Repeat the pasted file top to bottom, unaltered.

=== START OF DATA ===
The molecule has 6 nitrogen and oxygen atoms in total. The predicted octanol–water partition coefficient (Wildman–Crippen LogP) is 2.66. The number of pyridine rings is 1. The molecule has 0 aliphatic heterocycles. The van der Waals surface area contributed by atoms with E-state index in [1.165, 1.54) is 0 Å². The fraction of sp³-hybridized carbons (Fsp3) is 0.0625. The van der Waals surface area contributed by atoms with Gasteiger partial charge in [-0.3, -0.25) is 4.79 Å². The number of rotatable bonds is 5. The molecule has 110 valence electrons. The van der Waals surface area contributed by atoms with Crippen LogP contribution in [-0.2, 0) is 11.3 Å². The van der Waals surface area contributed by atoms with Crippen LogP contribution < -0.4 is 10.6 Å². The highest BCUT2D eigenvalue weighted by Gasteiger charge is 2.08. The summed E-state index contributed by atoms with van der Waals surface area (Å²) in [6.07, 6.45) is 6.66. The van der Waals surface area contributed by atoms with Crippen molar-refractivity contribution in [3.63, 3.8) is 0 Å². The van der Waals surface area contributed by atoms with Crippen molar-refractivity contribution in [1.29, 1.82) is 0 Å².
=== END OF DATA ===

The molecule has 6 nitrogen and oxygen atoms in total. The predicted octanol–water partition coefficient (Wildman–Crippen LogP) is 2.66. The number of pyridine rings is 1. The molecule has 0 aliphatic heterocycles. The van der Waals surface area contributed by atoms with E-state index in [1.165, 1.54) is 0 Å². The fraction of sp³-hybridized carbons (Fsp3) is 0.0625. The van der Waals surface area contributed by atoms with Gasteiger partial charge in [-0.3, -0.25) is 4.79 Å². The number of rotatable bonds is 5. The molecule has 110 valence electrons. The van der Waals surface area contributed by atoms with Crippen LogP contribution in [-0.2, 0) is 11.3 Å². The van der Waals surface area contributed by atoms with Crippen LogP contribution < -0.4 is 10.6 Å². The highest BCUT2D eigenvalue weighted by Gasteiger charge is 2.08. The summed E-state index contributed by atoms with van der Waals surface area (Å²) in [6.07, 6.45) is 6.66. The van der Waals surface area contributed by atoms with Crippen molar-refractivity contribution in [3.63, 3.8) is 0 Å². The van der Waals surface area contributed by atoms with Crippen molar-refractivity contribution in [1.29, 1.82) is 0 Å².